As pollution in the capital city of the nation hit ‘sever’ on the air quality scale on Saturday, Chief Minister Arvind Kejriwal came under fire amid reports that he had left the city for an overseas family trip.
Because of this ‘sever’ smoke plus pollution, for a second year the Chief Minister Arvind Kejriwal, has likened Delhi to a ‘gas chamber’.
According to reports, due to seasonal burning of crop stubble and smoke from fireworks let off to celebrate Diwali on Wednesday have aggravated already high smog levels in the past few days from vehicle emissions, industrial gases and construction work.
According to local television news channels, Arvind Kejriwal has left the country on a private family trip to Dubai, triggering a backlash on social media and by the Delhi arm of the BJP.
One of the Twitter user wrote, “Arvind Kejriwal cares about his family so much that he urgently booked tickets and ran away to Dubai with them as soon as Delhi started choking with pollution.”
As told to Reuters, a member of Arvind Kejriwal’s Aam Aadmi Party said that the chief minister was not in the city. Though, he refused to elaborate or be identified because he is not authorised to speak to the media.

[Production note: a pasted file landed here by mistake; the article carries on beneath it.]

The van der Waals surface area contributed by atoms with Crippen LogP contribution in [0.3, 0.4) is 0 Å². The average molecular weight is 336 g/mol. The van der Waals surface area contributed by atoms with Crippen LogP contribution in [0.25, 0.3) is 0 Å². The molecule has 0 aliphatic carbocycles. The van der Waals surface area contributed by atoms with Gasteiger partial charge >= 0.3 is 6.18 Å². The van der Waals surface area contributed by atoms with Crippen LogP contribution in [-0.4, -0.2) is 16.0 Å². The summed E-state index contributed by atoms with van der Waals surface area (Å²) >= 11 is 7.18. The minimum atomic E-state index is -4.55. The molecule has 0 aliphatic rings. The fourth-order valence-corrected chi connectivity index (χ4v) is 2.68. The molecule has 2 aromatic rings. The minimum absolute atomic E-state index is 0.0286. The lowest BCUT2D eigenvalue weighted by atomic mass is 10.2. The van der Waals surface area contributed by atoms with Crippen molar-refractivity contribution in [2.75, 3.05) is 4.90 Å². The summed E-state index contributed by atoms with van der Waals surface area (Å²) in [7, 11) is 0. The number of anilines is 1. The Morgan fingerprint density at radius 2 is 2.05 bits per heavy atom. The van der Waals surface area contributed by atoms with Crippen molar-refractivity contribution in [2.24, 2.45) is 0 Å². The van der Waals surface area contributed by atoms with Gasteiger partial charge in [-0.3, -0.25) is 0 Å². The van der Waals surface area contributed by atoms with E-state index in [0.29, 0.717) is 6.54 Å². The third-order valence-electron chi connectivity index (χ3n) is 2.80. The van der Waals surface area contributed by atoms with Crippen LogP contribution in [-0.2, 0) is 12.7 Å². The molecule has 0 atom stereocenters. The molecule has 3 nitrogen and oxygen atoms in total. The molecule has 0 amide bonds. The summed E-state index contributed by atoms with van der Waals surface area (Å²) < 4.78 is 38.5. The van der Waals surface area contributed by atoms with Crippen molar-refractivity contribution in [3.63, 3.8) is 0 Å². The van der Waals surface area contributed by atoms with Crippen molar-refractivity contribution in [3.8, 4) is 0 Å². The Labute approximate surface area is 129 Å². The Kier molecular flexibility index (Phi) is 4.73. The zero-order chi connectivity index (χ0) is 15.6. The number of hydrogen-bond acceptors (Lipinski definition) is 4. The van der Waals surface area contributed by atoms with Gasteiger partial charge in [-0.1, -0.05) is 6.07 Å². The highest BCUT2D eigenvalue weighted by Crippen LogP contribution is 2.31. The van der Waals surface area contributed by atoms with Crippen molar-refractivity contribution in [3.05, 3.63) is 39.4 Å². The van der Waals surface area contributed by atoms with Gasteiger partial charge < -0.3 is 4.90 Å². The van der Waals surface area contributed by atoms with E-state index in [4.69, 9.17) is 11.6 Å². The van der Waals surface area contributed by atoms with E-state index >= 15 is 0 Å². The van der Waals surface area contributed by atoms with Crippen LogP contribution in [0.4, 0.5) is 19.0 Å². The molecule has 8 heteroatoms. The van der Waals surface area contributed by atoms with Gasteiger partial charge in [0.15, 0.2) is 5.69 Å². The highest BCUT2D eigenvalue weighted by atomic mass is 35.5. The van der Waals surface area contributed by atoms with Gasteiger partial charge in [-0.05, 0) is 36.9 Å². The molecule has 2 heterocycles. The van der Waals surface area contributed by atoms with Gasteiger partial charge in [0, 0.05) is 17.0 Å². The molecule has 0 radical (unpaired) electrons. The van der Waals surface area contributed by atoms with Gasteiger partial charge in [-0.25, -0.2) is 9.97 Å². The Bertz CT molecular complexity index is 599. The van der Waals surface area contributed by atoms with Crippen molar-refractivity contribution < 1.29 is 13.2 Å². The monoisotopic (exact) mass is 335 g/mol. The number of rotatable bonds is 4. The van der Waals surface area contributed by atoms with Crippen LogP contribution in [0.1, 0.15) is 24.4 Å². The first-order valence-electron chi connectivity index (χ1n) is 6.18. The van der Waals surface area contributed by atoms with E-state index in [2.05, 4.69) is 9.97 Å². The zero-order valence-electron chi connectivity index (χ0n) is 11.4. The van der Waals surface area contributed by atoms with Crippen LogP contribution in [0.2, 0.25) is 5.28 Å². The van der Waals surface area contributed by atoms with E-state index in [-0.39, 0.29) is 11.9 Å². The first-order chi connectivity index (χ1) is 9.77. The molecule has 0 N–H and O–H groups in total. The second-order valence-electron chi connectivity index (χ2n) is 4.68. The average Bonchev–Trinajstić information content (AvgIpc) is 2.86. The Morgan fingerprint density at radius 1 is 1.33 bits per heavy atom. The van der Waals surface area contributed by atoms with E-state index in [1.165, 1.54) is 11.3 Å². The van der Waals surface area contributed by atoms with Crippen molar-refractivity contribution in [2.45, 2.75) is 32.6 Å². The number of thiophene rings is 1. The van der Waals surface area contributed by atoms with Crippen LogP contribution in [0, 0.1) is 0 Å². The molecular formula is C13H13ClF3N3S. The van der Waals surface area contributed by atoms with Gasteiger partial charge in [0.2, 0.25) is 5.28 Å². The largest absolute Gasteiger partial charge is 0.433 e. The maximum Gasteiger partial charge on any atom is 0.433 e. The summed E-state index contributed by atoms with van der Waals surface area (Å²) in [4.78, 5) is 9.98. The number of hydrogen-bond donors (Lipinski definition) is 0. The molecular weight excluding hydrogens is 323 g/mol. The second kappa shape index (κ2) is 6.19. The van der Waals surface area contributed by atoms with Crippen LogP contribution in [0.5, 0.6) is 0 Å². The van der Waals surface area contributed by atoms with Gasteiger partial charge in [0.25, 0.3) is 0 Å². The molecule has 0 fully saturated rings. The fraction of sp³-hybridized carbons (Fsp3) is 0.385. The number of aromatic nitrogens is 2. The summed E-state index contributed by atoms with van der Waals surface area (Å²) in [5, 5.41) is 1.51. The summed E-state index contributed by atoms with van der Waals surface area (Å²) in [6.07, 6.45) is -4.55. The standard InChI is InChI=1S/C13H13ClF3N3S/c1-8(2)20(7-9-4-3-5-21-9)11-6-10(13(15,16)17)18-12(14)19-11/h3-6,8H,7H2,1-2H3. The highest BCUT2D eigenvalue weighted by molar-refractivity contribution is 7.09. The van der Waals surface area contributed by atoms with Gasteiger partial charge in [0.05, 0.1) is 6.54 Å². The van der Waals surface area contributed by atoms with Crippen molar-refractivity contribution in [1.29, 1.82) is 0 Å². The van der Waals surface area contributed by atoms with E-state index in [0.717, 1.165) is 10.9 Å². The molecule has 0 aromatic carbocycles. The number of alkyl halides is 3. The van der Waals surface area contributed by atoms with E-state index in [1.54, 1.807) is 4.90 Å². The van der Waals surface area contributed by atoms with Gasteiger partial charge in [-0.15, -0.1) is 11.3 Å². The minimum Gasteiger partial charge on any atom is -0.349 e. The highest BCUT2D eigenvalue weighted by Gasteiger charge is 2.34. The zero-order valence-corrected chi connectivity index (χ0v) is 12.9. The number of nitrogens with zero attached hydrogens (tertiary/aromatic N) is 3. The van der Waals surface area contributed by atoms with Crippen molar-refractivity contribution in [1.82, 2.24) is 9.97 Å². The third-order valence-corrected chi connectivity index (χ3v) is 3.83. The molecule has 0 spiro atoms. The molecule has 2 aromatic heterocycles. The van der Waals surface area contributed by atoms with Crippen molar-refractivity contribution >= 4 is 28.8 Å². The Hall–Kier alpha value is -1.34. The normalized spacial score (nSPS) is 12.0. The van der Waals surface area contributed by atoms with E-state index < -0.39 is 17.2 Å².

In the meantime, environmental activists voiced saying that residents need to be more vocal about holding political leaders to account over the pollution.
Anumita Roychowdhury, an executive director at the Centre for Science and Environment, a think-tank, said, “Public pressure has to be much sharper and demand compliance. Directions, policies have been issued but stringent implementation is needed.”
Among the various measures taken, the Environment Pollution (Prevention and Control) Authority has banned all construction activity and ordered use of sprinklers in the city until November 12.
The state government has also banned heavy vehicles from entering Delhi until Sunday and it was not clear if that order would be extended. The government has also urged drivers to avoid using private diesel-powered vehicles until Saturday, though no ban on this is imposed.
The Central Pollution Control Board (CPCB) said that measures of tiny poisonous particulate matter, or PM 2.5 particles less than 2.5 microns in diameter, reached an average of 401 across Delhi at 4 pm.
The CPCB has said that when air toxicity level touches the ‘severe’ category between 401-500, it can be defined as bad air that can seriously impact those with existing health conditions, such as asthma, and can affect healthy people.
Followed by Wednesday’s Diwali celebrations, when revellers let off fireworks, Delhi’s pollution had hit emergency levels on Thursday, according to the US embassy.